Dopo due millenni di studi, di ricerche e di esplorazioni scientifiche, la genesi del canto gregoriano resta un mistero irrisolto



The story of our salvation!

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INDIFFERENTISM is a mortal sin; a condemned heresy. That's the Catholic view of the matter. INDIFFERENTISM paves the way to MORAL RELATIVISM. I have been accused of the opposite of ‘Indifferentism’, which is defined as ‘Rigorism’, and the charge is not without some merit. I believe in a rigorous following of Church doctrine and in strict accuracy in proper Catholic catechesis, and I openly attack watered-down Catholic doctrine and catechesis whenever and wherever I encounter it. Many friends scold me saying that for me it’s either my way or the highway. But here’s the thing … it’s not my way; I didn’t make up all (or any of) the rules of Catholicism. I’ve been told “you’re too rigid in your doctrine,” as if it were my doctrine. When it comes to Catholic catechesis, there is only one Church teaching, and it is represented in the Catechism of the Catholic Church. I’m prepared to defend any item in it, against any opponent. I draw the line at ‘indifferentism’ and ‘moral relativism’. All belief systems are not the same. The ones who push it the most are the ones who seek to replace it with something less. Again, indifferentism paves the way to moral decay. Don’t let it seep into your thinking. May you please God, and may you live forever.

“Oremus pro beatissimo Papa nostro Benedicto XVI: Dominus conservet eum, et vivificet eum, et beatum faciat eum in terra, et non tradat eum in animam inimicorum eius.”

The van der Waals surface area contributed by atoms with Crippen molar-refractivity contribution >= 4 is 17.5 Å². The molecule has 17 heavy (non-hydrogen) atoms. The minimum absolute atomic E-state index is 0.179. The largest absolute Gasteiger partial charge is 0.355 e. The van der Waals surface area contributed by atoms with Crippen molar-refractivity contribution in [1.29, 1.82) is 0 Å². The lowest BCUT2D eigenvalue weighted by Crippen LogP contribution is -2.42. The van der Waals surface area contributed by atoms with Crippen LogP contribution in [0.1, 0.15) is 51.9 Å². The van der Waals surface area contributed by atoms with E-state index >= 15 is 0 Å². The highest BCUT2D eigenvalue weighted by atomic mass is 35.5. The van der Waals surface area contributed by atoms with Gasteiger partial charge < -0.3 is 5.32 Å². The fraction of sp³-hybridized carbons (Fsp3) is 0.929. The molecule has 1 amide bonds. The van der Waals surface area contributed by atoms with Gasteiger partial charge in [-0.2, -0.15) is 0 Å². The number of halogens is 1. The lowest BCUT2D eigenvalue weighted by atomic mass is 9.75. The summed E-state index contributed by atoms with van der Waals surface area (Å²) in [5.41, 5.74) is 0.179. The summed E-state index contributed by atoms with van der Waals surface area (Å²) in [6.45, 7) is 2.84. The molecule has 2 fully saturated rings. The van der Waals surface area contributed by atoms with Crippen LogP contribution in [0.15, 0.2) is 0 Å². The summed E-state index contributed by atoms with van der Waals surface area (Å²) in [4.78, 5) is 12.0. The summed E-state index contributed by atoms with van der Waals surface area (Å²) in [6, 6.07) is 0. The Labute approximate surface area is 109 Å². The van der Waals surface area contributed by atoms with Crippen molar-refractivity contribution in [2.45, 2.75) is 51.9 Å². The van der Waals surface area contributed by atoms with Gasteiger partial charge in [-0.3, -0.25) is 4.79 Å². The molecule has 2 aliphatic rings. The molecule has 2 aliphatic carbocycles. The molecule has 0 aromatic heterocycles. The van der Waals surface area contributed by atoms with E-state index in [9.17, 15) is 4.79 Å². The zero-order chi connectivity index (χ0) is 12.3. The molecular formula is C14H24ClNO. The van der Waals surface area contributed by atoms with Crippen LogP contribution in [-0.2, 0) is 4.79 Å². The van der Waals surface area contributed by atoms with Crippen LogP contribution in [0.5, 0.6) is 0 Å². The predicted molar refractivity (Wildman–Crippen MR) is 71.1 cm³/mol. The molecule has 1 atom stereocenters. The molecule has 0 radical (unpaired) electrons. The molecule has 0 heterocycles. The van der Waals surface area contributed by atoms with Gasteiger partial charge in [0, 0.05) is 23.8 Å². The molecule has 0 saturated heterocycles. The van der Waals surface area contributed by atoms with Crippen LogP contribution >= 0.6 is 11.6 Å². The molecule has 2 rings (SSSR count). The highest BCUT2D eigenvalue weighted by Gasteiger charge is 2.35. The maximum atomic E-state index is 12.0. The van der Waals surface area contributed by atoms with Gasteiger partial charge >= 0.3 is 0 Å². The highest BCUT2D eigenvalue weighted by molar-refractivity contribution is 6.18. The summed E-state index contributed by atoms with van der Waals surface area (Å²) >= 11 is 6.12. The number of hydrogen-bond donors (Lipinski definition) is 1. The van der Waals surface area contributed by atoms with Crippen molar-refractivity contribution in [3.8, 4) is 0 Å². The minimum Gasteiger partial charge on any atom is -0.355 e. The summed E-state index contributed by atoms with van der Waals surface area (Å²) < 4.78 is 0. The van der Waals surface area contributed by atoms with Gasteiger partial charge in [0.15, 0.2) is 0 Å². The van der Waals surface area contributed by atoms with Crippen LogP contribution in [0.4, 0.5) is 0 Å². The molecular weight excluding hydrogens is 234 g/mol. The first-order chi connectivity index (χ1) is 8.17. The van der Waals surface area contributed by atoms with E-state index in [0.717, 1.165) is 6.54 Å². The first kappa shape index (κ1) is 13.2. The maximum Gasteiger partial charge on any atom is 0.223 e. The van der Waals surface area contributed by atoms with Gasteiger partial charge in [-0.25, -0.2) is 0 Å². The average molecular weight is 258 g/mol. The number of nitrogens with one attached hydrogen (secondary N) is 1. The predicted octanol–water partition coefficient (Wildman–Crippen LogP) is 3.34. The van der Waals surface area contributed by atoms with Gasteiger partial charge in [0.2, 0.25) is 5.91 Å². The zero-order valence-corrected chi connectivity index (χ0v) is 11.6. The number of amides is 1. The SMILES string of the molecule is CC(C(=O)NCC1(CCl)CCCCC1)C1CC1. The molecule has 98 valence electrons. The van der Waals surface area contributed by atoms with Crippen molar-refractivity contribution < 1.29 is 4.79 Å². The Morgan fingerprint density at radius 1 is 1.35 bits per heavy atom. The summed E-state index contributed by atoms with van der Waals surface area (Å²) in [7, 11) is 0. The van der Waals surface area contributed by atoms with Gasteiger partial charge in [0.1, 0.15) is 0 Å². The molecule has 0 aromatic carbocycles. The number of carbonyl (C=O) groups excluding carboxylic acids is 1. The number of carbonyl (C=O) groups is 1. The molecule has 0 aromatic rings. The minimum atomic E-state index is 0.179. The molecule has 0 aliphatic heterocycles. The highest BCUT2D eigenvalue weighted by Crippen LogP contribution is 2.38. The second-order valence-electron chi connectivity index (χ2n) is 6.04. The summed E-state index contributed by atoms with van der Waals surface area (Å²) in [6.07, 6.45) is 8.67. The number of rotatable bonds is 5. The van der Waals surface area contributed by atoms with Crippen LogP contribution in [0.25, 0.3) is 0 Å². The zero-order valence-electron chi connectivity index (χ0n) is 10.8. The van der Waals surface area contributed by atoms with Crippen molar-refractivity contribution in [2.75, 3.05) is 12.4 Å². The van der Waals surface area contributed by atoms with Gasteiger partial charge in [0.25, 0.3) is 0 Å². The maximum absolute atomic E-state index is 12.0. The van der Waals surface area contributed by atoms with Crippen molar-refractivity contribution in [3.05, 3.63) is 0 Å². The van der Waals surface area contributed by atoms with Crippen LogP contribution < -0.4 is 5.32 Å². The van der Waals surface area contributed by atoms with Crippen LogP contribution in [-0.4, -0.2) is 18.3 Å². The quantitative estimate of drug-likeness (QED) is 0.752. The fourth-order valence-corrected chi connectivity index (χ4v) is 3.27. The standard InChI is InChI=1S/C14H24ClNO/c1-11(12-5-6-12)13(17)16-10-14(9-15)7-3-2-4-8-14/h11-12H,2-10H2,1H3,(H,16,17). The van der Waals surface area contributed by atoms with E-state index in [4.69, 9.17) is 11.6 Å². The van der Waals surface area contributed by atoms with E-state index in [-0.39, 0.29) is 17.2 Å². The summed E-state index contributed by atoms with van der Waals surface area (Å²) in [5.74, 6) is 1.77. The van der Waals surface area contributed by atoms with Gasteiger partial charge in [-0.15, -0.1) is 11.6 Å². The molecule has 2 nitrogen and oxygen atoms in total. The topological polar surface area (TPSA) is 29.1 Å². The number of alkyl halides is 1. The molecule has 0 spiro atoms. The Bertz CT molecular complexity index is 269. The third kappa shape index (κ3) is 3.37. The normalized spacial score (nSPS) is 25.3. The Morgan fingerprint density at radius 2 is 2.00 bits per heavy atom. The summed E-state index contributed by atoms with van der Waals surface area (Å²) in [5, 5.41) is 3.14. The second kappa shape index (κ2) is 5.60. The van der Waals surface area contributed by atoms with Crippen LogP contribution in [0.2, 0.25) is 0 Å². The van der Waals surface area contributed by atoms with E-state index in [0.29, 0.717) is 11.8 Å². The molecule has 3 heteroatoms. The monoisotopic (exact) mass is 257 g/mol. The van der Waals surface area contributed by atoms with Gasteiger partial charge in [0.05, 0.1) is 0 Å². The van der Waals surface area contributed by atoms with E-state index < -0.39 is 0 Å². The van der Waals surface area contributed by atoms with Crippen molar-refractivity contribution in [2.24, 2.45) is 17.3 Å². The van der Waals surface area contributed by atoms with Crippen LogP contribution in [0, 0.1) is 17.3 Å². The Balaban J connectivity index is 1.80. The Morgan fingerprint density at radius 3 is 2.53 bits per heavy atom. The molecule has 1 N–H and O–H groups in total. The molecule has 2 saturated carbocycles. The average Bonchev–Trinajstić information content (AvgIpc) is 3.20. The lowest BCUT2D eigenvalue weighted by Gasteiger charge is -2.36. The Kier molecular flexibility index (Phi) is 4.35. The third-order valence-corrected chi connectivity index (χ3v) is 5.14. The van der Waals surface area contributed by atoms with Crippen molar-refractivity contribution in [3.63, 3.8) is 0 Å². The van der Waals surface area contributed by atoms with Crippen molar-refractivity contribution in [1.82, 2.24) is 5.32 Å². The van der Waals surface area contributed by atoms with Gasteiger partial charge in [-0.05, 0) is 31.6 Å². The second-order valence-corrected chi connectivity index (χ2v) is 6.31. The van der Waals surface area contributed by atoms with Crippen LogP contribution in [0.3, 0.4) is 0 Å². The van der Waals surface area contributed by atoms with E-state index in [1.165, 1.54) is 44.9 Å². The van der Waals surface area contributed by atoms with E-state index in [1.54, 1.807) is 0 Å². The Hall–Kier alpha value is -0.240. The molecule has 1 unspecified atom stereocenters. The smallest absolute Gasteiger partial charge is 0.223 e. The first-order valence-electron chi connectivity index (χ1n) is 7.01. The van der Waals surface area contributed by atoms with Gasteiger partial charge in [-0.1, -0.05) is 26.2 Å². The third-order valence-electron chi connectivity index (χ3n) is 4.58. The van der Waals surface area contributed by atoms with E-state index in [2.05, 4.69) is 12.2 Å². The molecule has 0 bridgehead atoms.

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The Catholic Church doesn’t need progressives, Nor does it need Reactionary Conservatives - It badly needs Catholic Traditionalists that practice faith, hope and charity. So don’t be shy! Come forward.

“When Christ at a symbolic moment was establishing His great society, He chose for its corner-stone neither the brilliant Paul nor the mystic John, but a shuffler, a snob, a coward - in a word, a man. And upon this rock He has built His Church, and the gates of Hell have not prevailed and will not prevail against it. All the empires and the kingdoms have failed because of this inherent and continual weakness, that they were founded by strong men and upon strong men. But this one thing - the historic Catholic Church - was founded upon a weak man, and for that reason it is indestructible. For no chain is stronger than its weakest link.”
(G.K. Chesterton)

Anno Sacerdotale

Pope Benedict XVI has declared a “Year for Priests” beginning with the Solemnity of the Sacred Heart of Jesus on June 19, 2009. The year will conclude in Rome with an international gathering of priests with the Holy Father on June 19, 2010.

Quest'anno sia anche un'occasione per un periodo di intenso approfondimento dell'identità sacerdotale, della teologia del sacerdozio cattolico e del senso straordinario della vocazione e della missione dei sacerdoti nella Chiesa e nella società.

Let your light so shine before men that, seeing your good works, they may glorify your Father in Heaven. (Matthew 5:16)

In Domino laudabitur anima mea.